Dzung Nguyen

Hi there! I'm currently a computer graphics student at the University of Pennsylvania. I was originally from Vietnam and is living in Philadelphia.


Monte Carlo Path Tracer

Completed: May 20, 2019

QT Creator
Various materials including metal, plastic, and glass on spheres.

For my final project in CIS 561 (Physically-based Rendering), I created a Monte Carlo Path Tracer. Actually, it was a semester-long project, but the final project was where I got to freely explore into parts of building a renderer that I was interested in. If you're new to ray casting/rendering, I would watch this video from Disney to make more sense of this post.

The whole project boils down to the Light Transport Equation (LTE), which I referenced religiously throughout the process:

I also referenced Physically-based Rendering: From Theory to Implementation, which is a great resource with clear explanations of almost every concepts you may need to start a renderer from scratch.

I started with a naive implementation of the equation which just evaluate the Light Transport Equation at every bounce of a ray from the camera and recusively calls it on each bounce (as you can imagine, this would take very long to render each image). Below are some results and some metrics that I recorded:

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Classic Cornell Box rendered with naive method, took approximately 10 minutes for 5 recursion depths.
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At 10 recursion depths, we see brighter result as more rays hit light source.

Later, I used various optimization methods to reduce the runtime of the renderer while preserving or even augmenting the quality of the results. Although bouncing the rays may help us acheive a global illumination feel (which simply means objects near each other reflects light and bounces off to another object, thereby casting its color onto that other object), it might be worth trying a direct lighting approach, which eliminate the need for bouncing and only evaluates the LTE once per ray. This method required no recursion and only counted rays which are visibible to light sources. This technique also extends rays from light sources into the scene (instead of just from the camera into the scene).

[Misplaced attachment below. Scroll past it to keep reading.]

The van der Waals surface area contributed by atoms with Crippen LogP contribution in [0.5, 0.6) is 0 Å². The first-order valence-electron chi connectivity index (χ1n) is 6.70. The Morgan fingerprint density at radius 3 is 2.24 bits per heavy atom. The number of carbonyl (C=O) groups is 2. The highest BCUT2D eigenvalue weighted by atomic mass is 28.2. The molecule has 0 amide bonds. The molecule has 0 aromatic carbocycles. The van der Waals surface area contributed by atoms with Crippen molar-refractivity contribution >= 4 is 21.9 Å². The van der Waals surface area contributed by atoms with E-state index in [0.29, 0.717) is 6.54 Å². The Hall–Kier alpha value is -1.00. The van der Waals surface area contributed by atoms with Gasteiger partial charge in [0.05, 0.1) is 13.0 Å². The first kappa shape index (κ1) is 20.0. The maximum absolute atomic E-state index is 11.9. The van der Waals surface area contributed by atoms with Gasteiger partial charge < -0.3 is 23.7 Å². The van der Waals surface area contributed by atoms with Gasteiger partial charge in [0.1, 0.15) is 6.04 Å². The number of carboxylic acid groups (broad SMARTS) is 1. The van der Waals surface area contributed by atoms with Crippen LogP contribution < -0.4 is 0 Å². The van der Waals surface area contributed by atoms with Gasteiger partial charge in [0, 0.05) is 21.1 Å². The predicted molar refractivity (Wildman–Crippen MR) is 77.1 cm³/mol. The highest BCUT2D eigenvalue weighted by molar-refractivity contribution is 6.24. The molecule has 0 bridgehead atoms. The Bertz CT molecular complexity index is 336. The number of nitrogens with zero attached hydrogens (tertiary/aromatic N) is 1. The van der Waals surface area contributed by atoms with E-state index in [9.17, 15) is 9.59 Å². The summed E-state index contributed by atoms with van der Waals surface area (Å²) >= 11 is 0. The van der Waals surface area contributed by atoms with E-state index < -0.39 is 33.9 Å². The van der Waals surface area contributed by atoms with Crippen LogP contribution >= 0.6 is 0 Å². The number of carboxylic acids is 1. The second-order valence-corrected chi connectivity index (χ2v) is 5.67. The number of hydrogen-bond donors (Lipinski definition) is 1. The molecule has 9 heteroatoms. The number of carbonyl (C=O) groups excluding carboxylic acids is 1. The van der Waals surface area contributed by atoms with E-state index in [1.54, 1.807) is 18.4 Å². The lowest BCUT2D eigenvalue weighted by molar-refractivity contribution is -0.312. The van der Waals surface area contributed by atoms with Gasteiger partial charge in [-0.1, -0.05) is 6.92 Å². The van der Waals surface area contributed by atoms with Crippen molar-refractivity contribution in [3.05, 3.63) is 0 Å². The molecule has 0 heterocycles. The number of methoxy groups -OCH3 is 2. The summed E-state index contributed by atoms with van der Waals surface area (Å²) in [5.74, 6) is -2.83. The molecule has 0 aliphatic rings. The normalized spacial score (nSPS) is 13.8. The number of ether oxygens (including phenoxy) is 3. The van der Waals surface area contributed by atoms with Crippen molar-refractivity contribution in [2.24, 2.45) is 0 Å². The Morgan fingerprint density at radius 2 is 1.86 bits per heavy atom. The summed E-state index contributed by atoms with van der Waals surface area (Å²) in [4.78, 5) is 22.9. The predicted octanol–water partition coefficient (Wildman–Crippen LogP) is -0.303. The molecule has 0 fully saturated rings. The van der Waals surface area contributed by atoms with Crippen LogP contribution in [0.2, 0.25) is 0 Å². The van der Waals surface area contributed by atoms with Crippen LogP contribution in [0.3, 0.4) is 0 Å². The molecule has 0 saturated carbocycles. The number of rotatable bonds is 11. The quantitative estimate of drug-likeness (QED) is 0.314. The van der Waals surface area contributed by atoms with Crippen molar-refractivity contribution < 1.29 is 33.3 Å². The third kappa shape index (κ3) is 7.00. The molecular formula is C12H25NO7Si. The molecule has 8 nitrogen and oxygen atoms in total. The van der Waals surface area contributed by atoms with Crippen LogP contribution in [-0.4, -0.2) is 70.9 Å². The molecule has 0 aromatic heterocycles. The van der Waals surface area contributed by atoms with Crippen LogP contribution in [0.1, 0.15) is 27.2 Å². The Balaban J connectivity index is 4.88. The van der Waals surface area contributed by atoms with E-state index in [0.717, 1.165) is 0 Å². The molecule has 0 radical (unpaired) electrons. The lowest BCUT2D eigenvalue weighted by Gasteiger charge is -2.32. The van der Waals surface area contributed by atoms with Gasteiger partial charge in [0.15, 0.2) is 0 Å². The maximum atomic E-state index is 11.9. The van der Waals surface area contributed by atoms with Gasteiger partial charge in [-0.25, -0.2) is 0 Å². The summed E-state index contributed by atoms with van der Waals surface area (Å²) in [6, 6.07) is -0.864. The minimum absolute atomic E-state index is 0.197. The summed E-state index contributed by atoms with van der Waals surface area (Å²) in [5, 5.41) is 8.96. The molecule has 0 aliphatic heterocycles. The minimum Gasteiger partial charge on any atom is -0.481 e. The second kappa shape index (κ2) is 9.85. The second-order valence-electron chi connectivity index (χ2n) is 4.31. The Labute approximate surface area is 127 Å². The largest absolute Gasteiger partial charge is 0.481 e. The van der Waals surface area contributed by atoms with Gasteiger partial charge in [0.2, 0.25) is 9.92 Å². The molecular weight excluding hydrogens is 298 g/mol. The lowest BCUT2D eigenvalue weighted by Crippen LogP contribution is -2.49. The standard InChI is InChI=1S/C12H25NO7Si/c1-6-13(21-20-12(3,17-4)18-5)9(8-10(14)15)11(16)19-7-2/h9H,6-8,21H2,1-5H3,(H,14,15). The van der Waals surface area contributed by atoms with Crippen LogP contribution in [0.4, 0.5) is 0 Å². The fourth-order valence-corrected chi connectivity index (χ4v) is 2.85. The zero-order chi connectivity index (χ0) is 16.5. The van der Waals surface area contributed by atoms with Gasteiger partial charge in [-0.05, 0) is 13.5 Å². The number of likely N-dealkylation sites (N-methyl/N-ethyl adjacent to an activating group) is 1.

Now, not having global illumination may be a big sacrifice, especially for those who are trying to achieve super realistic renders. In this case, I explored another method which takes the direct lighting technique and turns it up a notch, incorporating ray bounces while maintaining a reasonable runtime. This method is called Multiple Importance Sampling (MIS). MIS uses something called the Russian Roulette trick, which terminates a fraction of rays from continue to bounce after a certain number of iterations, and increases the influence of rays that bounces more to account for early terminated rays. MIS effectively shave off runtime while minimizing variation from the actual result.

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Variations of light sizes and roughness of materials.

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At 900 samples per pixel, this took around 1 hour to render on a MacBook Pro with Intel Core i5 compared to 3+ hours that the naive method would have taken.

For the final sections of the project, I decided to implement yet again another variation of the rendering methods from before. This time, I integrated support for volumetric substances, such as fog and smoke. This is very similar to MIS from before, only treating the ray intersecting the scene a little differently. Rays from the camera now intersect both solid objects and particles that represent the substance distributed throughout the space. I kept it simple and only considered homogeneous particles, which makes use of Beer's Law to generate a uniform distribution throughout the scene. The great thing about these particles is that they interact with light and transparant objects in interesting ways, as seen below with the green sphere with a bidirectional scattering distribution function involving transmittance.

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Transphere... Homogeneous fog-like particles interacting with a transmissive sphere.
For fun, I added some more light types like spotlight and point light. I also liked the look of depth of field, so I added a lens camera class to replace the single point camera that was provided. One of the coolest features and a fun feature to play around with was the signed distance function (SDF). I was able to create interesting shapes sphere-marching through mathematical functions. My favorite has to be the mandelbulb:

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Mandelbulb with high noise intensity.
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Just a plain simple spotlight!
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Featuring a lens camera for some depth of field effect.

There were lots of other smaller features such as Bidirectional Scattering Distribution Functions that we implemented like microfacet and Oren-Nayar, just to name a few. Coding a renderer from scratch was a huge learning opportunity for me, both to get to the niddy gritty C++ styles and practices that I overlooked, to how rays actually interact with objects, to shadows and many others. If you're interested, I highly recommend starting with Physically-based Rendering book. Other resources include this Ray Tracing in One Weekend series, where the author goes through building a super condensed version of prbt. I'm moving on to real-time ray-tracing, so wish me luck! I'll write about this in another project post so stay tuned...